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I am new to MVC and dependency injection. Please help me to understand how that should work. I use Ninject. Here is my code:

in Global.asax file:

private void RegisterDependencyResolver()
    {
        var kernel = new StandardKernel();
        kernel.Bind<IDbAccessLayer>().To<DAL>(); 
        // DAL - is a Data Access Layer that comes from separated class library 
        DependencyResolver.SetResolver(new NinjectDependencyResolver(kernel));
    }

protected void Application_Start()
    {
        RegisterDependencyResolver();
    }

IDbAccessLayer implementation is very simple:

public interface IDbAccessLayer
{
  DataContext Data { get; }
  IEnumerable<User> GetUsers();
}

now in a Controller I need to create a constructor that gets IDbAccessLayer param. And that just works.

Now I don't know how to pass a connection string to DAL. if I try to replace DAL's constructor with something that accepts a parameter, it doesn't work. Throws an exception with message No parameterless constructor defined for this object

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4 Answers 4

up vote 5 down vote accepted

You could specify constructor parameters:

kernel
    .Bind<IDbAccessLayer>()
    .To<DAL>()
    .WithConstructorArgument("connectionString", "YOUR CONNECTION STRING HERE");

And instead of hardcoding the connection string in your Global.asax you could read it from your web.config using:

ConfigurationManager.ConnectionStrings["CNName"].ConnectionString

and now your DAL class could take the connection string as parameter:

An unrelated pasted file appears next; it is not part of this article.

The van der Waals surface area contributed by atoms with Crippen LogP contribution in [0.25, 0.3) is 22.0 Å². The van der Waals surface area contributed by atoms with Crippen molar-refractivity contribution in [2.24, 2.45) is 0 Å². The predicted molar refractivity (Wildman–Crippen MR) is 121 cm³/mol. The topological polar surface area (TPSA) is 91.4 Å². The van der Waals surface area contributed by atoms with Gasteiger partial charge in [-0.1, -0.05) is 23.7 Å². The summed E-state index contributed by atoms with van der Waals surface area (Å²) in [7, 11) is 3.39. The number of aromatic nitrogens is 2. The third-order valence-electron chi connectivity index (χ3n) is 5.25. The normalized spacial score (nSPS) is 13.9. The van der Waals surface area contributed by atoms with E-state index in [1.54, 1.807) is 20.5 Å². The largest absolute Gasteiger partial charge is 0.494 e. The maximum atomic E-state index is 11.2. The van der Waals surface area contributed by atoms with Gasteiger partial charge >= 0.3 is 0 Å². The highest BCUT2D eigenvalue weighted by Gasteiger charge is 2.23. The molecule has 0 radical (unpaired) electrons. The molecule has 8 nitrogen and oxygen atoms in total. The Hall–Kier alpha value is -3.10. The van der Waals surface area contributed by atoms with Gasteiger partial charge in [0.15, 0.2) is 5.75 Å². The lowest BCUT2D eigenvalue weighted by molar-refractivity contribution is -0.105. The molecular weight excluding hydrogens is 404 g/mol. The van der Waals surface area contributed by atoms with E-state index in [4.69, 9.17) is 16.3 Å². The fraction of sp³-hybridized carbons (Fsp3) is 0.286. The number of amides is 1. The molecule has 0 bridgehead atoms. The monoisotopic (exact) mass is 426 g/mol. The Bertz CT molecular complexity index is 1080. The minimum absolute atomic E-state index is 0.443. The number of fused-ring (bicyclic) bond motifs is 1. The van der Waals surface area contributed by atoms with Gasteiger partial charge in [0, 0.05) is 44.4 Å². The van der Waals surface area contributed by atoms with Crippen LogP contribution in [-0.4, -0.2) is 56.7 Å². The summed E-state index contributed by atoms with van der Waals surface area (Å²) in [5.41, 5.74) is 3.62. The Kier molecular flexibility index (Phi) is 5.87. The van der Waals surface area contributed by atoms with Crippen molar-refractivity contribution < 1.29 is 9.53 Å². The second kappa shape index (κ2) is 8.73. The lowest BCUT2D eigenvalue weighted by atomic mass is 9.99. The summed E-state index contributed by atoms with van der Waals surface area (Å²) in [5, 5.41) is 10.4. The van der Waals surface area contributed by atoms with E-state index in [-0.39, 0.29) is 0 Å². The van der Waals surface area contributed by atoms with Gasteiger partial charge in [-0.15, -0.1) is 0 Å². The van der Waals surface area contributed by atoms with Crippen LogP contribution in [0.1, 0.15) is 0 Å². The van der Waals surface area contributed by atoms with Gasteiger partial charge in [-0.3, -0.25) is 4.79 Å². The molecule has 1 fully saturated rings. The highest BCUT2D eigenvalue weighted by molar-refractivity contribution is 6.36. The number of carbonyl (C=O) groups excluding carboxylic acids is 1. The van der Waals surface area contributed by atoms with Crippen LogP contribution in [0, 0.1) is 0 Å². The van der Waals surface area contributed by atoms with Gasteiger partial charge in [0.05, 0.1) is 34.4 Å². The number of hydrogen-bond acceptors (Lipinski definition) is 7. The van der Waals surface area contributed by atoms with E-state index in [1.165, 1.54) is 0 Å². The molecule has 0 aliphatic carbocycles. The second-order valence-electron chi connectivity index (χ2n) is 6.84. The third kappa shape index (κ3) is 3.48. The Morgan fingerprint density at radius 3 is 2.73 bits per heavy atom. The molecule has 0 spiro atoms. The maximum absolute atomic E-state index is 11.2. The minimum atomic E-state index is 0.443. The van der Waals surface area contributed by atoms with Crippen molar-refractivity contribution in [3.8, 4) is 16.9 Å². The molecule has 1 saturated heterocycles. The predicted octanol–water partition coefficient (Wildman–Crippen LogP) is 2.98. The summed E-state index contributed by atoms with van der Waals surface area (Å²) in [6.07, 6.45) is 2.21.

public class DAL: IDbAccessLayer
{
    private readonly string _connectionString;
    public DAL(string connectionString) 
    {
        _connectionString = connectionString;
    } 

    ... implementation of the IDbAccessLayer methods
}
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Yep... that was exactly the thing I needed. Thank you, thank you, thank you! –  Agzam Mar 7 '11 at 17:48

Create a parameter-less constructor that calls the one-parameter constructor with a default connection string.

public DAL() : this("default connection string") {

}

public DAL(string connectionString) {
    // do something with connection string
}
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I've not worked with ninject, just a bit with Unity. But all the IOC containers seem to gravitate towards you making your own factory class that takes your stateful parameters (your connection string), which returns your real object. For example, if you had a Person class which requires a "name" and "age" for the constructor, then you must make a factory which would interact with Unity rather like this:

IPerson foo = container.Resolve<IPersonFactory>().Create("George", 25);

This is one of the things I don't like about IOC containers, but it's generally where it goes...

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Just stupid idea having no knowledge of ninject:

kernel.Bind<IMyConnectionString>().To<MyConnectionString>();

And to your DAL constructor accepting IMyConnectionString

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